Like the mental and emotional labor of poverty not being acknowledged as hard work. Like those who’ve always had enough resources remaining profoundly ignorant of the hard work of poverty (they think only wealthy-people-hard-work is hard work—when there is a whole other hard work they know nothing about). And yet, the ignorant people get to set the policies that actually strip food stamps from children!
Like the profound impact of others with your skin color being weekly murdered by police in the U.S., with no accountability or justice. Like doing the emotional labor of this deep soul-grief, even as most white people around you continue to dismiss the reality of this white supremacist violence that is killing people.
Like navigating in your institutions, careers, and relationships the subtle, daily, power dynamics between men and women in patriarchy, that go unnamed and un-interrogated.
Some of this is just good old-fashioned “mansplaining,” a favorite patriarchal tactic narrated beautifully by this Rebecca Solnit article that went viral.
Or as another example, drawn from my own life, consider I’ve done 15 years of hard intellectual work analyzing social inequality and patriarchy (including, for what it’s worth, earning a fancy-pants Ivy League degree along the way). This training, however, does not protect me from mansplainers who’ve never read a single feminist text, whose bookshelf is 97% male authors, but somehow assume entitlement to “teach” me about my field of knowledge. And then, I perform the psychic work of holding onto the reality of what I know, even as it is utterly dismissed as a source of knowledge.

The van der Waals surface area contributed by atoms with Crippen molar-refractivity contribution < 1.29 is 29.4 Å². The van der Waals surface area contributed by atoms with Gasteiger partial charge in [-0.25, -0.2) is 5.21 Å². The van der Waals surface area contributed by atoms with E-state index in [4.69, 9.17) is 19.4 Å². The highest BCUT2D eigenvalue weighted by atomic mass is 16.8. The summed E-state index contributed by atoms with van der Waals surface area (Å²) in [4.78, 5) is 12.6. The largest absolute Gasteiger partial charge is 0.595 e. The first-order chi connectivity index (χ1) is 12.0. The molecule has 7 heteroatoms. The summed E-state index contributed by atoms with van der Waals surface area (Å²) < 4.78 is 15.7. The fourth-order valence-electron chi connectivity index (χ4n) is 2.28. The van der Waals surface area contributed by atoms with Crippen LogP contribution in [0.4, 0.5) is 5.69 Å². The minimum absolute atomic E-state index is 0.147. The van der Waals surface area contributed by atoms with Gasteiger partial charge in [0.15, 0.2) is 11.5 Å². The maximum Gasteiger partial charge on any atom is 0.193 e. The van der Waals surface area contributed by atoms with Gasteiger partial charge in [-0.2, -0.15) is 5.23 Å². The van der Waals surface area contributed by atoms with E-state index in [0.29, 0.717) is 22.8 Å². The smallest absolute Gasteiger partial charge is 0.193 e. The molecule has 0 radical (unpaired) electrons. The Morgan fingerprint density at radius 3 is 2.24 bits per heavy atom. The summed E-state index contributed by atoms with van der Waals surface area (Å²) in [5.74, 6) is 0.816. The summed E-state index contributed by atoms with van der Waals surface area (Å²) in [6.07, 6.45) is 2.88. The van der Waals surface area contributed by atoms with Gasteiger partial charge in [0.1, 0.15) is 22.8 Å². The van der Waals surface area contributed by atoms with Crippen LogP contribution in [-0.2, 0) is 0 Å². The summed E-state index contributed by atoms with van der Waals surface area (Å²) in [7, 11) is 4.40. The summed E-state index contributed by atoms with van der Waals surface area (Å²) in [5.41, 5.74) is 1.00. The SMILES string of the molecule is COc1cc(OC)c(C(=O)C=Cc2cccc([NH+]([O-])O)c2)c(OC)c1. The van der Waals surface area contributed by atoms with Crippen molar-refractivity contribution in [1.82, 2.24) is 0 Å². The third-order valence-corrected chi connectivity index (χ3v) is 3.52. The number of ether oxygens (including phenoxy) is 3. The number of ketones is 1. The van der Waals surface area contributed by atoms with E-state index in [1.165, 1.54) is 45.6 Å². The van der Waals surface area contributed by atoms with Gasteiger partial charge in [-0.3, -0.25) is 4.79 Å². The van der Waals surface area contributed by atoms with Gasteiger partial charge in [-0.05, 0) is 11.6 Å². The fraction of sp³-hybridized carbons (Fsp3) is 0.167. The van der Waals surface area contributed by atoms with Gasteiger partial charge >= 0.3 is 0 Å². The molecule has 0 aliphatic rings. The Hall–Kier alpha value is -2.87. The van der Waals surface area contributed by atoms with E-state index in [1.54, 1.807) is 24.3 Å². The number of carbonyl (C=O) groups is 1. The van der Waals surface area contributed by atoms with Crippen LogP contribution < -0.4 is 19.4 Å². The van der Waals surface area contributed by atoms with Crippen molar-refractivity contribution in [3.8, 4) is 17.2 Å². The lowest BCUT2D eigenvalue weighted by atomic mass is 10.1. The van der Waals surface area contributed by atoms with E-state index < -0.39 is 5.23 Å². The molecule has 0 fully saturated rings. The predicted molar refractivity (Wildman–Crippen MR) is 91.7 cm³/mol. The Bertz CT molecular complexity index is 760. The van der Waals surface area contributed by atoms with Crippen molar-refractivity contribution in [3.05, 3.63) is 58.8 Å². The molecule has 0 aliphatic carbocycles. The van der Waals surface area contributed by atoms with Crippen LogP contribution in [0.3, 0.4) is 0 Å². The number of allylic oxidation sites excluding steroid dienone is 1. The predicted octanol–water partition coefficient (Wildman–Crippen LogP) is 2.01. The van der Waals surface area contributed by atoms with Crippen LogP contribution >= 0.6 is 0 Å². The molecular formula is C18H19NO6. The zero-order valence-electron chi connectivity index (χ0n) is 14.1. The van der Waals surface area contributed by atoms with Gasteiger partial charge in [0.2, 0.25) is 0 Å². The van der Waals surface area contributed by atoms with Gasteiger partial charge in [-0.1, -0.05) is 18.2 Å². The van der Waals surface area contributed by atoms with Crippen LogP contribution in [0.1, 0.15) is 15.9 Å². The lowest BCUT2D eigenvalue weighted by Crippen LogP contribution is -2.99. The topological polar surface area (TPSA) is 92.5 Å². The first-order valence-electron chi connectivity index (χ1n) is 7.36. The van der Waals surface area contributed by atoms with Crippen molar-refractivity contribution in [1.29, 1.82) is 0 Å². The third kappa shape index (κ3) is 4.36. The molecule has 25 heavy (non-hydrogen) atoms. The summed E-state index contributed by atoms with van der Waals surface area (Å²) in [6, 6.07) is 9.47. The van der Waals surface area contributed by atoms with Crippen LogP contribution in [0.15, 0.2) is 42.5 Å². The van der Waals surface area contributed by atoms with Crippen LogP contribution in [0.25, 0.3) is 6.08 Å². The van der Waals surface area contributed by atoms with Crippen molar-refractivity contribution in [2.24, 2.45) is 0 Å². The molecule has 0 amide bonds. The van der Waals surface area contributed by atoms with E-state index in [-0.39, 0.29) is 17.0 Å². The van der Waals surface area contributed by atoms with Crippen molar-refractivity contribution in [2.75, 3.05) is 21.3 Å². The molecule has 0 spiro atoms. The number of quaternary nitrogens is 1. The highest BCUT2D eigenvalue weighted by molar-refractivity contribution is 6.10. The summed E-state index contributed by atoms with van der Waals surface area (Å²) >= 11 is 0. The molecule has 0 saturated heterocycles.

Again, it doesn’t trouble a mansplainer that he’s never actually studied the complexity of this shit. He’s a man. He must know more than I do! Clearly, he needs the pedestal lesson of my mother!
Shall I say to such men, call me only after you’ve successfully made it through every word of Gender Trouble? (Because they probably couldn’t hang with the intellectual labor of feminist theory, and thus they’d never call—a perfect plan!). Obviously, I do not think academic feminism is the only way to understand this stuff—think how much I learned about feminism in my childhood from my mom’s wisdom and knowledge— but I decree that these particular kind of mansplainers ought to placed in a room stacked with texts of, and given tests before they are allowed to share with us their opinions on the state of gender inequality.
But maybe there’s a better approach than advocating mansplainers are put in rooms with feminist theory. (Methinks it’s not a bad idea, just the wrong focus, and also I don’t believe in coercion in education.)